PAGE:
2. The Largest Landfills in the World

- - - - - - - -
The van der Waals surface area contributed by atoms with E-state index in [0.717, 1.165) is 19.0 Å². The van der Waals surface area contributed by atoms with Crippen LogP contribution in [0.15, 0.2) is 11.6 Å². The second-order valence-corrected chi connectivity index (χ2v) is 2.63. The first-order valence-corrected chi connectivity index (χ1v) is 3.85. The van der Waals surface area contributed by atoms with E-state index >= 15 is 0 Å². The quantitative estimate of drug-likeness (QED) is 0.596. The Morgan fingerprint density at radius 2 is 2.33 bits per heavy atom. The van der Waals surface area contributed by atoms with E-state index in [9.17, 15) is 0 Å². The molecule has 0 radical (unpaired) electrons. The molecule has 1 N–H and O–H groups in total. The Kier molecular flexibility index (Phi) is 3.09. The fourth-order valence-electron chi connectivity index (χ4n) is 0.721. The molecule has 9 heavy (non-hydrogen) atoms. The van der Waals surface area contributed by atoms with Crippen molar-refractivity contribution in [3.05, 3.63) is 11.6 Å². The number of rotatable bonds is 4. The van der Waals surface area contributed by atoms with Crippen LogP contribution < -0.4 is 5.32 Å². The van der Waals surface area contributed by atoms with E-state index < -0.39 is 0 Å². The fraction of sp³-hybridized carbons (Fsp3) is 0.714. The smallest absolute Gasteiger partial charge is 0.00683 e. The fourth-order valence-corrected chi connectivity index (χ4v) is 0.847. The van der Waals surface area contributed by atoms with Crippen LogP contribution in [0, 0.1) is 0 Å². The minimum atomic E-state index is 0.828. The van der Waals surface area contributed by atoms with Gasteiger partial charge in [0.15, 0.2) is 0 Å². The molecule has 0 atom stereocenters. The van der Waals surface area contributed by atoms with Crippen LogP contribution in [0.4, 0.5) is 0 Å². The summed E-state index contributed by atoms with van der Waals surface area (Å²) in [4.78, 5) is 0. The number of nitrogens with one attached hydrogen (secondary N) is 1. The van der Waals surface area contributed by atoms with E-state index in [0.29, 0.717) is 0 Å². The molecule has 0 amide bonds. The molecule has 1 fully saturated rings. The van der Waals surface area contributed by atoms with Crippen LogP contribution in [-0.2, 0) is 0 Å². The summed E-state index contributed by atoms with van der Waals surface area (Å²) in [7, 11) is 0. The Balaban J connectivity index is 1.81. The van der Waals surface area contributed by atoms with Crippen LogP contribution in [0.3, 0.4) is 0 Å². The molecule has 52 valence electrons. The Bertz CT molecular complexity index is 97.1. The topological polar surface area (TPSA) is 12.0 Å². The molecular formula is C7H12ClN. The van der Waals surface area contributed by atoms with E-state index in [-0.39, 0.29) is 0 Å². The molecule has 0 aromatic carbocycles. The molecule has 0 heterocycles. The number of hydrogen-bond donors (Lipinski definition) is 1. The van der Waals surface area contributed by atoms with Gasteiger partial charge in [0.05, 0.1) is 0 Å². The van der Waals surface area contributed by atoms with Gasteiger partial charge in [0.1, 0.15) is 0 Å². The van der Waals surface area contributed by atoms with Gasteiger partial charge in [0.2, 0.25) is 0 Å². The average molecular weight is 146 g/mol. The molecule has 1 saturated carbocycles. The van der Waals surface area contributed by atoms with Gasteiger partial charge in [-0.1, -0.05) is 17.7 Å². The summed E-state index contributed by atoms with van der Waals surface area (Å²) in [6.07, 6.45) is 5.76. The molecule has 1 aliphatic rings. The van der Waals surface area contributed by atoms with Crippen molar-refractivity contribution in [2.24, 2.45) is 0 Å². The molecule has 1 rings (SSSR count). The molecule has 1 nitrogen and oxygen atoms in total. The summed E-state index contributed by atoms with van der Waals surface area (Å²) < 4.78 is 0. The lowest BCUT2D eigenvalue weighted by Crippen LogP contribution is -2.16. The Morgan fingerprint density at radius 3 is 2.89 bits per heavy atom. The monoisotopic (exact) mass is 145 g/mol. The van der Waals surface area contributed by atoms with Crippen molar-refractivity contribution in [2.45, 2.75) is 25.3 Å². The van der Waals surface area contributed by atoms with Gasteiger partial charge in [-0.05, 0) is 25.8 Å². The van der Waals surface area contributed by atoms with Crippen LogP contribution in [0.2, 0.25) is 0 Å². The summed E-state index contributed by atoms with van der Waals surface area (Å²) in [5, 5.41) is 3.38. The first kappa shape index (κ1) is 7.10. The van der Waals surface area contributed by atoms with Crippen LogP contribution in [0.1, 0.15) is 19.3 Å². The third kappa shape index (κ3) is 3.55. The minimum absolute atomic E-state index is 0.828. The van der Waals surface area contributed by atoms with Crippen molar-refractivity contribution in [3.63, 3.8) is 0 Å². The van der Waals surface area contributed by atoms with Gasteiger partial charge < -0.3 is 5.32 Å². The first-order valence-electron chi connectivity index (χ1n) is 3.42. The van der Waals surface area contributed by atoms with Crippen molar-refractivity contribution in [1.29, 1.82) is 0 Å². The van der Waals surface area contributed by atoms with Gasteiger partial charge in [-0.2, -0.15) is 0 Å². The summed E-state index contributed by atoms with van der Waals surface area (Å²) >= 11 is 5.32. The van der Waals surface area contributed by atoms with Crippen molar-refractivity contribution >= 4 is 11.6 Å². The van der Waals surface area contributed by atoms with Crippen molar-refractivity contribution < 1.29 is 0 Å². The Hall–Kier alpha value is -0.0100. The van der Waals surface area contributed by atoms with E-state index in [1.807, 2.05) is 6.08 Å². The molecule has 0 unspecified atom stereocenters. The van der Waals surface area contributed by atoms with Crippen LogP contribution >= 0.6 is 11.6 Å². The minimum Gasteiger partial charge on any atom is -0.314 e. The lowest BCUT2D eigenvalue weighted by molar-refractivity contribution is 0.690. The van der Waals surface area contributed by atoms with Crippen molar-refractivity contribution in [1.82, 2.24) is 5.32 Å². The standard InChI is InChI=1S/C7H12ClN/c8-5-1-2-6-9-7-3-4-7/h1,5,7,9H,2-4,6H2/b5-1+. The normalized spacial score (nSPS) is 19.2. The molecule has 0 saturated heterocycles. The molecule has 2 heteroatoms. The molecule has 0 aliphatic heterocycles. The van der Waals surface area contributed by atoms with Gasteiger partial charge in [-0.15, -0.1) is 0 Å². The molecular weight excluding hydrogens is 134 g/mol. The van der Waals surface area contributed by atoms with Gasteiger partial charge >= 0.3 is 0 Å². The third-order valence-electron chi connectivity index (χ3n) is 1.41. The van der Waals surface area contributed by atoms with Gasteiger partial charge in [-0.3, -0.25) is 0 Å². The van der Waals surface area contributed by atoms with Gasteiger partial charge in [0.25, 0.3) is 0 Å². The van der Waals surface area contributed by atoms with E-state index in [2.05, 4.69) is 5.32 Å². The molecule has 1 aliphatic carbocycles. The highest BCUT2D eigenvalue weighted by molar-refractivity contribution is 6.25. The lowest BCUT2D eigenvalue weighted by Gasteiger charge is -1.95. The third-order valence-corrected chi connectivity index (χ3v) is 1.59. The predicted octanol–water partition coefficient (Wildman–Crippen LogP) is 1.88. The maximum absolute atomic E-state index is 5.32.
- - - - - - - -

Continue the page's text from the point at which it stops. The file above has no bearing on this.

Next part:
In a nutshell, a landfill or a dump is the most common method used for waste disposal. In this article, a group of junk removal specialists from Melbourne has decided to put a list of the top 5 largest landfills in the world. You might find number 1 quite surprising... 5. Olusosun Landfill, Lagos, Nigeria - This is the largest dump in Africa and among the largest in the world. The 100-acre landfill receives more than 10 000 tons of waste daily and a significant amount of e-waste dumped in over 500 containers around the site. Because of the chemicals used to extract precious metals in the e-waste, many toxic fumes are being produced. This puts the health of about 1 000 households that have settled in and around the landfill in serious danger. 4. Apex Regional Landfill, Las Vegas, Nevada - With 9 000 tons of trash coming every day the Apex landfill is the largest in the United States. It currently holds over 50 million tons of waste and the numbers are expected to increase to up to a billion tons by the time it closes. This definitely won't be soon, thought, because it is believed that this dump can collect Las Vegas' garbage for the next 200 years. 3. Sudokwon Landfill, South Korea - The landfill was open in 1992 and since then it has collected over 88 million tons of garbage. The daily intake is about 20 000 tons. The dump serves both Seoul and Incheon metropolitan areas. A curious fact about the place is the intention of the South Korean authorities to turn it into a tourist attraction. Moreover, the managers of the site collect the landfill gas and turn it into electricity. 2. Bordo Poniente Landfill, Mexico - By the time of its closure, Mexico City's biggest landfill used to receive 12 000 tones of waste per day and over 78 million tons since its opening in 1985. It was considered one of the largest dump in the world but it was closed at the end of 2011. Since then, the government has taken steps to build biogas plant which will turn methane into energy. 1. Great Pacific Waste Patch, Pacific Ocean - The indisputable winner is not even situated on land. Discovered in 1997, the Great Pacific Garbage Patch is the final resting place to every plastic bottle and plastic bag that has found its way to the ocean one way or another. The size of the world's largest landfill is still disputable. Some claim is as large as Texas, whilst others go even further by stating it's as big as the whole of the USA. Because the most debris are small plastic particles which float just bellow the surface, it is impossible to detect and picture the pile of garbage from satellite or an aircraft and you can't really see it until you are in the centre of it. It is quite scary to know there are tons of plastic waste floating around the Pacific Ocean and we can't do nothing about it, isn't it?